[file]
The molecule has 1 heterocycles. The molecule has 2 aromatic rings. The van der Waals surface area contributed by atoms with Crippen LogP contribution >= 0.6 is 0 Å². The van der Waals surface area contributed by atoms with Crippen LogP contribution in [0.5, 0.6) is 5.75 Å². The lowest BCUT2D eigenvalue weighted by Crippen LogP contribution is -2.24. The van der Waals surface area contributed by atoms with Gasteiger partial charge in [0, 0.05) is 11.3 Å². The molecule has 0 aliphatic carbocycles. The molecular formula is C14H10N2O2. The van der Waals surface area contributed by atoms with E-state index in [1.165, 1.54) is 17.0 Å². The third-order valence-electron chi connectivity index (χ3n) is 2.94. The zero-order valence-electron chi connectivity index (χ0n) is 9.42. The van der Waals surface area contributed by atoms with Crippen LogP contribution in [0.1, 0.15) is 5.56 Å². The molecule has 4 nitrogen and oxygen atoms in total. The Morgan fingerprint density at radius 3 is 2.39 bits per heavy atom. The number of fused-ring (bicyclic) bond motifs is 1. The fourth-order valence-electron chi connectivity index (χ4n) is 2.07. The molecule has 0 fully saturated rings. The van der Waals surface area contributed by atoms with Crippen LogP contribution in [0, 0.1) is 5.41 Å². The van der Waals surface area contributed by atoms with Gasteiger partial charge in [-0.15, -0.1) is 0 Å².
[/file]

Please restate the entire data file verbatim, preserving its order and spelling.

The molecule has 1 heterocycles. The molecule has 2 aromatic rings. The van der Waals surface area contributed by atoms with Crippen LogP contribution >= 0.6 is 0 Å². The van der Waals surface area contributed by atoms with Crippen LogP contribution in [0.5, 0.6) is 5.75 Å². The lowest BCUT2D eigenvalue weighted by Crippen LogP contribution is -2.24. The van der Waals surface area contributed by atoms with Gasteiger partial charge in [0, 0.05) is 11.3 Å². The molecule has 0 aliphatic carbocycles. The molecular formula is C14H10N2O2. The van der Waals surface area contributed by atoms with E-state index in [1.165, 1.54) is 17.0 Å². The third-order valence-electron chi connectivity index (χ3n) is 2.94. The zero-order valence-electron chi connectivity index (χ0n) is 9.42. The van der Waals surface area contributed by atoms with Crippen LogP contribution in [0.1, 0.15) is 5.56 Å². The molecule has 4 nitrogen and oxygen atoms in total. The Morgan fingerprint density at radius 3 is 2.39 bits per heavy atom. The number of fused-ring (bicyclic) bond motifs is 1. The fourth-order valence-electron chi connectivity index (χ4n) is 2.07. The molecule has 0 fully saturated rings. The van der Waals surface area contributed by atoms with Crippen LogP contribution in [0, 0.1) is 5.41 Å². The van der Waals surface area contributed by atoms with Gasteiger partial charge in [-0.15, -0.1) is 0 Å².